On 15 April 2021, a coalition of over 300 scientists around the world issued a press release saying "from the start, this summit has been deeply compromised by a top-down exclusion of many food systems actors and an impoverished view of whose food system knowledge matters. This exclusive approach undercuts ongoing work by farmers, farmworkers, and food workers worldwide to advance transitions to justice and sustainability. For this reason, we write as researchers, faculty members, and educators who work in agriculture and food systems across disciplines to announce our boycott of the UN Food Systems Summit."
Scientists argue that "through the Summit, "science" has been weaponised by powerful actors not only to promote a technology-driven approach to food systems but also to fragment global food security governance and create institutions more amenable to the demands of agribusiness".
A controversial scientific group of the UNFSS has been created to support a "science- and evidence-based summit". The members of the scientific group are handpicked experts amenable to "game-changing" solutions — access to gene-edited seeds, digital and data-driven technologies, and global commodity markets.
Through this group, biotechnology, big data, and global value chains are offered as the solution to all agronomic problems and the crisis of overfishing. Three UN special rapporteurs on the Right to Food, including Michael Fakhri, the current UN special rapporteur on the right to food, gave their critical opinions on the summit. They raised the question "What if the table is already set, the seating plan non-negotiable, the menu highly limited? And what if the real conversation is happening at a different table?"
The summit's rules of engagement were determined by a small set of actors, including the private sector, organisations serving the private sector (notably the World Economic Forum), scientists, and economists who initiated the process.
The table was set with their perspectives, knowledge, interests, and biases. Investors and entrepreneurs working in partnership with scientists framed the agenda, and governments and civil society actors were invited to work within those parameters".
The protest against the UNFSS process, including the pre-summit, is a much more long-term confrontation with industrial agriculture that has ruined the farmers and the food sources for the people. The summit is dominated by giant corporate interests: corporate front groups and corporate-driven platforms.
These are the World Economic Forum (WEF), the Alliance for a Green Revolution in Africa (AGRA), the International Agri-Food Network (IAFN), the World Business Council for Sustainable Development (WCBSD), the Global Alliance for Improved Nutrition (GAIN), the EAT Forum, Scaling-Up Nutrition (SUN) Business Network, as well as leading corporate philanthropies such as Rockefeller Foundation, Gates Foundation, and Stordalen Foundation, who have been playing strong roles in the summit process.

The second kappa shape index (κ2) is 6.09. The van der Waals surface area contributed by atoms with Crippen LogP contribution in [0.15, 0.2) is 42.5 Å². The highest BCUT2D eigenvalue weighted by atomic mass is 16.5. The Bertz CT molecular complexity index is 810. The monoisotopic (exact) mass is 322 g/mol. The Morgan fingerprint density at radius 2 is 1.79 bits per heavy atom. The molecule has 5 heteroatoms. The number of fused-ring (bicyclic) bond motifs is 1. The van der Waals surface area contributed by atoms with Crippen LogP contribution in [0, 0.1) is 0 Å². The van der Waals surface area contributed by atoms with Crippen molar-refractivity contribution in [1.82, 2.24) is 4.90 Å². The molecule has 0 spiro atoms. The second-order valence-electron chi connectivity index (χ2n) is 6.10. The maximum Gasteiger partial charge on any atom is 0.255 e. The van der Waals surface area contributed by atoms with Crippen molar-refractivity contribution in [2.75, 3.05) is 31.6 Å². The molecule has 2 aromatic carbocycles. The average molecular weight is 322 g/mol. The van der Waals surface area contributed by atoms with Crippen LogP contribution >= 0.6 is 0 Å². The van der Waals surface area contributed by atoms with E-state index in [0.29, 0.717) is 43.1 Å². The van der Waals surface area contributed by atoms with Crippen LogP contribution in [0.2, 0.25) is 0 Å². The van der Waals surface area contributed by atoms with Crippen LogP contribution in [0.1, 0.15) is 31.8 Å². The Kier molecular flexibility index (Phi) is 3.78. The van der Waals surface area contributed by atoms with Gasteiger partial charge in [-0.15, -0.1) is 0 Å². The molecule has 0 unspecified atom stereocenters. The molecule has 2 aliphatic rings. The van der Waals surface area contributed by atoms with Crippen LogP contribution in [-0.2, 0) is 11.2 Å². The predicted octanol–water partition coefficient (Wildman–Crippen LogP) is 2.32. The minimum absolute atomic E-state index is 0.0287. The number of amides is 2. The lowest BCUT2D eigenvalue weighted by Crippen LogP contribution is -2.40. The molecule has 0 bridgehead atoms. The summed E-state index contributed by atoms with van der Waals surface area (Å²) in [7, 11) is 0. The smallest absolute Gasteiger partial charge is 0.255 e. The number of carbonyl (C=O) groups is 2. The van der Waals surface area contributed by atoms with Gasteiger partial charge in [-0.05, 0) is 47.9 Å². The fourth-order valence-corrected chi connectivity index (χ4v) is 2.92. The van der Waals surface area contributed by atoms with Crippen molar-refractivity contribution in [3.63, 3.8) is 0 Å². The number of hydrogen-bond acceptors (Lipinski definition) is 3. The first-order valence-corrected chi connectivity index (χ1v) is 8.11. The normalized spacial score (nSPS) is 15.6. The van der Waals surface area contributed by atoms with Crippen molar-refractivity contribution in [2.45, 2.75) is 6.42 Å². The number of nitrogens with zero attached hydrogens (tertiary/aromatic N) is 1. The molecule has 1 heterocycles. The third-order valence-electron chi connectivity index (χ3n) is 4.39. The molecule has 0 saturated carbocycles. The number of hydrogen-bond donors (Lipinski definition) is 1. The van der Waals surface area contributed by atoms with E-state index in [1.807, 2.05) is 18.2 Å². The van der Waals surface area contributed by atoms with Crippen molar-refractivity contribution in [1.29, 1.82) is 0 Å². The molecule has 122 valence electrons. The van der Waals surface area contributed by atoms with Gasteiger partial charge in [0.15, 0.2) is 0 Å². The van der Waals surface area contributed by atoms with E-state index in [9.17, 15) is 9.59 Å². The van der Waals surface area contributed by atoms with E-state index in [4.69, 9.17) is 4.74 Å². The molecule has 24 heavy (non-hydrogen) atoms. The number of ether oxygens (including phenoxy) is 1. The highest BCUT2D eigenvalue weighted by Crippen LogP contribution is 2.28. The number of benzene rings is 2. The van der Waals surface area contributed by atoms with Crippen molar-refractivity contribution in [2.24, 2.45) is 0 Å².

The Bill and Melinda Gates Foundation has given US$6 billion funding from 2003 to 2020 in agriculture, mainly to be used in Africa. The foundation's trust fund has big investments in food and agribusiness companies, buys up farmland, and has equity investments in many financial companies around the world. The foundation has given US$73 million to biofortification initiatives that essentially seek to artificially pack nutrients into single crop commodities.
Scaling Up Nutrition (SUN) started in 2010, (over 63 countries as members), is a global movement against malnutrition. But this movement is based on food fortification and other business and technological fixes to malnutrition. By 2015, the Gates Foundation announced to provide $776 million for six years as part of a "new commitment to nutrition". Their focus was on three countries in Africa (Ethiopia, Nigeria and Burkina Faso) and two countries in Asia (India and Bangladesh).
According to the Global Hunger Index (GHI) Bangladesh's hunger and undernutrition situation in 2018 was 26.1. It went down from a GHI score of 36.0 in 2000, its rates of undernourishment, child stunting, and child mortality have all declined. In 2015, 22.6 percent of babies were born with low birth weight (NNS 2017), contributing to child stunting.
Bangladesh joined the SUN movement in 2012 and has formed a Bangladesh SUN Business Network (SBN), emphasising food fortification.
Bangladesh is also a target country of biotech corporations for introducing various genetically modified food crops such as Bt brinjal, Golden Rice, Biofortified Zinc Rice, and other GMO and fortified technological fixes to food and nutrition.
The upcoming UNFSS and the Pre-Summit is indeed an example of collaboration of the corporate-driven platforms and the high-level UN officials to utilise the United Nations towards a corporate-friendly transformation of food systems, keeping the control of the global food system in few hands. This will certainly go against the millions of smallholder farmers, fishers, indigenous peoples, and other stakeholders all over Asia, Africa, and Latin America.
For the millions of Bangladeshi farmers, fishers, and indigenous people, the UNFSS poses a threat, too.
Farida Akhter is the Executive Director of UBINIG.